UK Stair Parts

Please Hold the Handrail

Posted on Fri October 25th 2013 by Dan

Most people have seen the famous paintings by MC Escher with the mind-boggling and gravity-defying staircases and structures. But have you ever wondered what it would be like to experience it for yourself? Well now you can!

This year’s London Design Festival took place in September, featuring more than 300 exhibitions and events showcasing a wonderful array of talent from across the design spectrum.

Please Hold the Handrail

Among the features of this year’s festival was the Endless Stair installation. Inspired by the artwork of MC Escher, the piece features 20 interlocking staircases, put together to make a single, confusing structure. And the good news is, even though the festival has ended, Endless Stair will remain in place at the Tate Modern, and open to the public, until October 10.

The structure features a total of 187 steps, with a handrail running along the entire length of each flight of stairs. And holding on to the handrail is probably a good idea, given the mesmerising nature of the piece, as it’s probably quite easy to become disorientated as you try to find your way to what you think is the top!

In fact, despite its name, the Endless Stair does reach a sudden stopping point, with a platform at the top offering a spectacular view across the River Thames, looking out towards St. Paul’s Cathedral. Thankfully, there is a safety barrier to prevent visitors plummeting like lemmings off the end of the staircase.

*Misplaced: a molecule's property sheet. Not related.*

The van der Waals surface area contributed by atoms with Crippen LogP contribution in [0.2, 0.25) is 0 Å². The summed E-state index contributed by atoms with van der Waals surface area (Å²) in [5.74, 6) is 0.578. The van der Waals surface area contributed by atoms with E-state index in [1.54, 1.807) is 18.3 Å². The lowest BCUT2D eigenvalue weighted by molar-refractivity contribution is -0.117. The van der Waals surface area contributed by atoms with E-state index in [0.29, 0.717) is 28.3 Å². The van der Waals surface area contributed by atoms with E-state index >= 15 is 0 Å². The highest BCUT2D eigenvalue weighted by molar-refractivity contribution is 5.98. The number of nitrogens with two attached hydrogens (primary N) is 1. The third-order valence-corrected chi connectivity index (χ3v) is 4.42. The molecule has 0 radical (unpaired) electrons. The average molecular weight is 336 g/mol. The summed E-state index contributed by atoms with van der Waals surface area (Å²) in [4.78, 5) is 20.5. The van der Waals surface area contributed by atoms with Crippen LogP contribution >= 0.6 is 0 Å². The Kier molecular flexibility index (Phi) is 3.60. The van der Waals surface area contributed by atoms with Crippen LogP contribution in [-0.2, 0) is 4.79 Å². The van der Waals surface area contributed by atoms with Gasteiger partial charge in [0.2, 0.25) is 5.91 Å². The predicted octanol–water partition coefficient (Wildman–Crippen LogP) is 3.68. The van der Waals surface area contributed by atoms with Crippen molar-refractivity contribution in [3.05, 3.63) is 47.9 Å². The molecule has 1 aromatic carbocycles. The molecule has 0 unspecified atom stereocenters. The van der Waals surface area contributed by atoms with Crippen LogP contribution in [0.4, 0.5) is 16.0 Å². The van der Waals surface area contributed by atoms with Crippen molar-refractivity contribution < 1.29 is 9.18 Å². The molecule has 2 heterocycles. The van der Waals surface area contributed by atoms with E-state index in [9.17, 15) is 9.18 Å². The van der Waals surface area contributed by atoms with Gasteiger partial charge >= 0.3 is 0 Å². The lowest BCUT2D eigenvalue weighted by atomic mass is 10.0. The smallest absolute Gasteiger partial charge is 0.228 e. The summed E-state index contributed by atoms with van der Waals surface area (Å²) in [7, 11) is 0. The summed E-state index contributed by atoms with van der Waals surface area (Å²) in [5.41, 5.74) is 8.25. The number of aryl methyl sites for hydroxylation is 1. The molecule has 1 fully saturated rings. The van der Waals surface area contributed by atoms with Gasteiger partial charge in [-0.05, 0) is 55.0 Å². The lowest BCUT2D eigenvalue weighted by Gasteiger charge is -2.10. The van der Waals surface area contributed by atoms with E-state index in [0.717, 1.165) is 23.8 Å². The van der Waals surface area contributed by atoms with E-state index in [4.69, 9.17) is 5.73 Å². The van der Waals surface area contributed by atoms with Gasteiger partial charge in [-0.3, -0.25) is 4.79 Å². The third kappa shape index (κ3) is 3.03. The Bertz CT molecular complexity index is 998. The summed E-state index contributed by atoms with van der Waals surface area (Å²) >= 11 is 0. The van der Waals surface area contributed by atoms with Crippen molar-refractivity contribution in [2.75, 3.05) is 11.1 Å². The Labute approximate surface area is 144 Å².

The structure is made from 44 cubic metres of American tulipwood, weighing a total of 11.4 tonnes. The wood was supplied by the American Hardwood Export Council (AHEC) who helped create the piece alongside engineers Arup and architect Alex de Rijke, founder of dRMM Architects and Dean of Architecture at the Royal College of Art.

The steps are made from cross-laminated hardwood, often used for making skirting boards, providing a strong and stable base. The panels used to hold the handrail in place have been overlapped to give the Escher-esque optical illusion. The entire structure can accommodate 93 people at any one time.

The public can access the piece for free during daylight hours on the lawn outside the Tate Modern. It is closed to visitors at night but is spectacularly illuminated for public viewing.

So if you fancy being an active part of work of art, take a walk up the endless stair, but don’t forget to hold on to that handrail!